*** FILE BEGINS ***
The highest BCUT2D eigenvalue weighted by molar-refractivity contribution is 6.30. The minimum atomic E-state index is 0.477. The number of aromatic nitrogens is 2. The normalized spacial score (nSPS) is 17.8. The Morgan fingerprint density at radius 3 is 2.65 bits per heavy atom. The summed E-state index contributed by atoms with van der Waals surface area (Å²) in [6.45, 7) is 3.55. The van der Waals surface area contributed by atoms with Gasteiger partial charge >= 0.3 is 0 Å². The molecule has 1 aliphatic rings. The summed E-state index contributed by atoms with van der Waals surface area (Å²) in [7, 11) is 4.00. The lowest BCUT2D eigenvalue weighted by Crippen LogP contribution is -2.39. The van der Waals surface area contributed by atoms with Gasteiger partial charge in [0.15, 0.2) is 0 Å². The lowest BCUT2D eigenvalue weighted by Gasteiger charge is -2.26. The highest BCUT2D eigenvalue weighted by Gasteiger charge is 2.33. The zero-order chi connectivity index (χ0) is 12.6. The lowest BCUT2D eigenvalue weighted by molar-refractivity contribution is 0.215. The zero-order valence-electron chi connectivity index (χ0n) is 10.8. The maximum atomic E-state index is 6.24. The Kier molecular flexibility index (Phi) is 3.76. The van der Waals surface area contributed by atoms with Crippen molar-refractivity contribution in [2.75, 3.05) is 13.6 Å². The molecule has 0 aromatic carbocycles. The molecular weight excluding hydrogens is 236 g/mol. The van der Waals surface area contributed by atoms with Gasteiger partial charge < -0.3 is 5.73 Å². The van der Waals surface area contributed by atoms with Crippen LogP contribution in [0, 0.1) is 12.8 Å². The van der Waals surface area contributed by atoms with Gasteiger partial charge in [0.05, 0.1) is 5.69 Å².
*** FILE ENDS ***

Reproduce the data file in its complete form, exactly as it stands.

The highest BCUT2D eigenvalue weighted by molar-refractivity contribution is 6.30. The minimum atomic E-state index is 0.477. The number of aromatic nitrogens is 2. The normalized spacial score (nSPS) is 17.8. The Morgan fingerprint density at radius 3 is 2.65 bits per heavy atom. The summed E-state index contributed by atoms with van der Waals surface area (Å²) in [6.45, 7) is 3.55. The van der Waals surface area contributed by atoms with Gasteiger partial charge >= 0.3 is 0 Å². The molecule has 1 aliphatic rings. The summed E-state index contributed by atoms with van der Waals surface area (Å²) in [7, 11) is 4.00. The lowest BCUT2D eigenvalue weighted by Crippen LogP contribution is -2.39. The van der Waals surface area contributed by atoms with Gasteiger partial charge in [0.15, 0.2) is 0 Å². The lowest BCUT2D eigenvalue weighted by Gasteiger charge is -2.26. The highest BCUT2D eigenvalue weighted by Gasteiger charge is 2.33. The zero-order chi connectivity index (χ0) is 12.6. The lowest BCUT2D eigenvalue weighted by molar-refractivity contribution is 0.215. The zero-order valence-electron chi connectivity index (χ0n) is 10.8. The maximum atomic E-state index is 6.24. The Kier molecular flexibility index (Phi) is 3.76. The van der Waals surface area contributed by atoms with Crippen molar-refractivity contribution in [2.75, 3.05) is 13.6 Å². The molecule has 0 aromatic carbocycles. The molecular weight excluding hydrogens is 236 g/mol. The van der Waals surface area contributed by atoms with Gasteiger partial charge < -0.3 is 5.73 Å². The van der Waals surface area contributed by atoms with Crippen LogP contribution in [0, 0.1) is 12.8 Å². The van der Waals surface area contributed by atoms with Gasteiger partial charge in [0.05, 0.1) is 5.69 Å².